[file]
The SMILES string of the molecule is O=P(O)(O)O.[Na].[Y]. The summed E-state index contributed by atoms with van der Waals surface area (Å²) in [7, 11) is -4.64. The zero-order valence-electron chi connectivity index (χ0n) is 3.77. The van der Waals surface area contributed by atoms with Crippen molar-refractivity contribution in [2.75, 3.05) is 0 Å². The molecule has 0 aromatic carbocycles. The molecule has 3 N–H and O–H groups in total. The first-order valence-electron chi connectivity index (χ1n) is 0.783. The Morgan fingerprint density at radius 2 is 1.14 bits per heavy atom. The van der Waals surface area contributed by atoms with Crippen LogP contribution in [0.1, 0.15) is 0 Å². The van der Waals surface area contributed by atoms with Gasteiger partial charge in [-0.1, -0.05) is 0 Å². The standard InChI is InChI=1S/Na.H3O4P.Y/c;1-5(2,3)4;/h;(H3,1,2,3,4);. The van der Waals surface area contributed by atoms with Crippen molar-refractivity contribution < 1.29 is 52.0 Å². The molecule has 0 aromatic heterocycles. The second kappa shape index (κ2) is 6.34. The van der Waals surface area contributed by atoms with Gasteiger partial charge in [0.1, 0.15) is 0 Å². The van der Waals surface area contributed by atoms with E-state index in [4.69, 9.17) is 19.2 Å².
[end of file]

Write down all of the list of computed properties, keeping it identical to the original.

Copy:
The SMILES string of the molecule is O=P(O)(O)O.[Na].[Y]. The summed E-state index contributed by atoms with van der Waals surface area (Å²) in [7, 11) is -4.64. The zero-order valence-electron chi connectivity index (χ0n) is 3.77. The van der Waals surface area contributed by atoms with Crippen molar-refractivity contribution in [2.75, 3.05) is 0 Å². The molecule has 0 aromatic carbocycles. The molecule has 3 N–H and O–H groups in total. The first-order valence-electron chi connectivity index (χ1n) is 0.783. The Morgan fingerprint density at radius 2 is 1.14 bits per heavy atom. The van der Waals surface area contributed by atoms with Crippen LogP contribution in [0.1, 0.15) is 0 Å². The van der Waals surface area contributed by atoms with Gasteiger partial charge in [-0.1, -0.05) is 0 Å². The standard InChI is InChI=1S/Na.H3O4P.Y/c;1-5(2,3)4;/h;(H3,1,2,3,4);. The van der Waals surface area contributed by atoms with Crippen molar-refractivity contribution < 1.29 is 52.0 Å². The molecule has 0 aromatic heterocycles. The second kappa shape index (κ2) is 6.34. The van der Waals surface area contributed by atoms with Gasteiger partial charge in [0.1, 0.15) is 0 Å². The van der Waals surface area contributed by atoms with E-state index in [4.69, 9.17) is 19.2 Å².